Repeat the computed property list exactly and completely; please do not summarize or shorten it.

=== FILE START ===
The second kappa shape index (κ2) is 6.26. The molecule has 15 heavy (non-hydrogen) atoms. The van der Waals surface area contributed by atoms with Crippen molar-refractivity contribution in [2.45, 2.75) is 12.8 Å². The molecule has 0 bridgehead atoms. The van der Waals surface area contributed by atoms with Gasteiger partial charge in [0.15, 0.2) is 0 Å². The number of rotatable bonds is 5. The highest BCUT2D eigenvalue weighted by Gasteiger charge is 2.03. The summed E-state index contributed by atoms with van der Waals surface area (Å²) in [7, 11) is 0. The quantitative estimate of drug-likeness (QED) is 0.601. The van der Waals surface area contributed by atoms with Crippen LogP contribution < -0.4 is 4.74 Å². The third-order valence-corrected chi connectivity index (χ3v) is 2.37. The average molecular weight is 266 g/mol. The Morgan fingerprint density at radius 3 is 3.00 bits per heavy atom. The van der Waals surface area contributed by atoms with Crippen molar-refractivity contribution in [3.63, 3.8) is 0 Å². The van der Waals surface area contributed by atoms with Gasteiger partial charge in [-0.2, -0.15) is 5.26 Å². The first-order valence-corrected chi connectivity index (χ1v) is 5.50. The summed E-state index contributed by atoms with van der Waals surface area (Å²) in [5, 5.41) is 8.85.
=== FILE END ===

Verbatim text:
The second kappa shape index (κ2) is 6.26. The molecule has 15 heavy (non-hydrogen) atoms. The van der Waals surface area contributed by atoms with Crippen molar-refractivity contribution in [2.45, 2.75) is 12.8 Å². The molecule has 0 bridgehead atoms. The van der Waals surface area contributed by atoms with Gasteiger partial charge in [0.15, 0.2) is 0 Å². The number of rotatable bonds is 5. The highest BCUT2D eigenvalue weighted by Gasteiger charge is 2.03. The summed E-state index contributed by atoms with van der Waals surface area (Å²) in [7, 11) is 0. The quantitative estimate of drug-likeness (QED) is 0.601. The van der Waals surface area contributed by atoms with Crippen LogP contribution < -0.4 is 4.74 Å². The third-order valence-corrected chi connectivity index (χ3v) is 2.37. The average molecular weight is 266 g/mol. The Morgan fingerprint density at radius 3 is 3.00 bits per heavy atom. The van der Waals surface area contributed by atoms with Crippen molar-refractivity contribution in [3.63, 3.8) is 0 Å². The van der Waals surface area contributed by atoms with Gasteiger partial charge in [-0.2, -0.15) is 5.26 Å². The first-order valence-corrected chi connectivity index (χ1v) is 5.50. The summed E-state index contributed by atoms with van der Waals surface area (Å²) in [5, 5.41) is 8.85.